The criminalization of activists fighting for the protection of the Commons has become widespread, albeit hidden by the authorities. Land and water resources are increasingly scarce, and therefore critical to the security of societies and the sovereignty of States. However, the scarcity underpinning the water, land and food crises is not a given; it is a political, geo-strategic and financial construct.

In response to these threats to our lives and wellbeing, we are fighting back, asserting our rights and providing real solutions. We believe that peoples’ access to and control of land and water is essential to peace, to stopping climate change, as well as to fulfilling fundamental human rights and guaranteeing a dignified life for all. Equal distribution of land and water, and gender equality are central to our vision of food sovereignty, based on agroecology (as outlined in the Declaration of the International Forum for Agroecology in Nyéléni, in February 2015), local food systems, biodiversity, control of our seeds, and respect for natural water cycles. This vision applies to rural, urban and peri-urban populations and includes respectful producer - consumer relationships of mutual solidarity and cooperation.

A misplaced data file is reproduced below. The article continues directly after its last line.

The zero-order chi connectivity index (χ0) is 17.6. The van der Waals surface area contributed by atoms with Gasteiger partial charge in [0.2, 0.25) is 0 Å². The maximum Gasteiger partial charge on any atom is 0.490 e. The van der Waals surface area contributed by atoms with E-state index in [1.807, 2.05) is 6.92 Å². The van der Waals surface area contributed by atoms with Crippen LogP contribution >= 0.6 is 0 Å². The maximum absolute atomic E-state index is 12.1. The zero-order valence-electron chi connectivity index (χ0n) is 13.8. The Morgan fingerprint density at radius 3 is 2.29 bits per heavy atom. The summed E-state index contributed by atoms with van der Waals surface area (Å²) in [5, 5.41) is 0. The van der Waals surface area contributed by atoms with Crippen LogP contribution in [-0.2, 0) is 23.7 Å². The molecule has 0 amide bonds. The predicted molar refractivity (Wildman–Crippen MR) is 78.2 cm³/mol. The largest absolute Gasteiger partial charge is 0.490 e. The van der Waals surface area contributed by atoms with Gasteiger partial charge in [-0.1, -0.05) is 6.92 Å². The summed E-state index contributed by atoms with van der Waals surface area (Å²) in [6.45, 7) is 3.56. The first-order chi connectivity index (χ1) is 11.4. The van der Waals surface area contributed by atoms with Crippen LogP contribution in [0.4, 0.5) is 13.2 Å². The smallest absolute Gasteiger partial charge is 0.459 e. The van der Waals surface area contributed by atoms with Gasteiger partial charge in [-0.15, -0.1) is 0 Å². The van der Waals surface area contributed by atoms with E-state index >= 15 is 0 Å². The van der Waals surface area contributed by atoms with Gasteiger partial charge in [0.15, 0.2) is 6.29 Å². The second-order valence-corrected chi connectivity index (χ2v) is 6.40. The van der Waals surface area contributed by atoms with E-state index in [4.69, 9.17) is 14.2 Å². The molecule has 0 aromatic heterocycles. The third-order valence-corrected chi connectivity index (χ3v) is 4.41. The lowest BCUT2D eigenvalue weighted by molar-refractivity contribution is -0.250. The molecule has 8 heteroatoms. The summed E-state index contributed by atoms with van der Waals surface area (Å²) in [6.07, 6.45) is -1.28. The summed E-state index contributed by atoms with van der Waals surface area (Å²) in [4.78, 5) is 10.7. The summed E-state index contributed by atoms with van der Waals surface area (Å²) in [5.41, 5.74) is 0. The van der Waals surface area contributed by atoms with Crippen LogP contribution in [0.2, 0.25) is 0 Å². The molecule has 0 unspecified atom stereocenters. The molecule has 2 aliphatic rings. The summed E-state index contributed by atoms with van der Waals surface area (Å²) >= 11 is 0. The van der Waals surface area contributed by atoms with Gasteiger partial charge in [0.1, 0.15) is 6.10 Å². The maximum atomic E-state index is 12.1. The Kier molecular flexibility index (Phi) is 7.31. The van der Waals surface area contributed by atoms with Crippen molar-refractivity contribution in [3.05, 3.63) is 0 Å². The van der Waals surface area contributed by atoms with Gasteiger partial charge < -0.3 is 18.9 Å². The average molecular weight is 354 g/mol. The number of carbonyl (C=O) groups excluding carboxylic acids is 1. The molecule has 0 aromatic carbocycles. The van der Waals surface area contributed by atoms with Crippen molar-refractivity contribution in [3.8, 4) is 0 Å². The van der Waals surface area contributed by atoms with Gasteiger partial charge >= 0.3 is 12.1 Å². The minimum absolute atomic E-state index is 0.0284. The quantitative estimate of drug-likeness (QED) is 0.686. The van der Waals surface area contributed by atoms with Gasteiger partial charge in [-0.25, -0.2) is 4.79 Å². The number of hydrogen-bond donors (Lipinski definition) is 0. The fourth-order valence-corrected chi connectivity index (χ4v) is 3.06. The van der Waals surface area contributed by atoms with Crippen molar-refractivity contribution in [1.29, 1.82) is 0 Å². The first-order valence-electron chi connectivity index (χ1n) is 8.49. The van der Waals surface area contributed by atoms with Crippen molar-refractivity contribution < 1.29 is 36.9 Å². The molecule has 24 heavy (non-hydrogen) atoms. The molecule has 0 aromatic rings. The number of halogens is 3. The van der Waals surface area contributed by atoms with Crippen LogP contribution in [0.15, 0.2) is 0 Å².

Our solidarity, grounded in our commitment as activists, is built upon the following principles and convictions that unify our struggles:

 pledge to:

We call on international governmental organizations, States and Local Authorities to:

We call upon civil society, social movements, grassroots organizations, workers’ unions and NGOs of the world to engage in this discussion, to strengthen this declaration and support its claims by all available means. We need to foster the solidarity of our struggles, including the struggle for our rights to the essential resources required for life, we need to make civil society’s voice heard in the negotiations towards the adoption of the Sustainable Development Goals of the UN Agenda post-2015, in the application of international and regional guidelines on land and natural resources, and the COP 2015 in order to stop climate change.

As we continue to build this convergence, we recognize and appreciate our diversity, and welcome diverse initiatives that are emerging and which we will debate and discuss. To do this we commit to disseminating this declaration widely. We will take it to our territories and communities in order to involve them further in the process of shaping this Convergence.

Water and land: same plight same fight!

Tunis, 28 March 2015

PDF: http://farmlandgrab.org/uploads/attachment/Dakar_to_Tunis_Declaration_EN_finalfinal.pdf
URL to Article: https://farmlandgrab.org/post/view/24742

Source: Via Campesina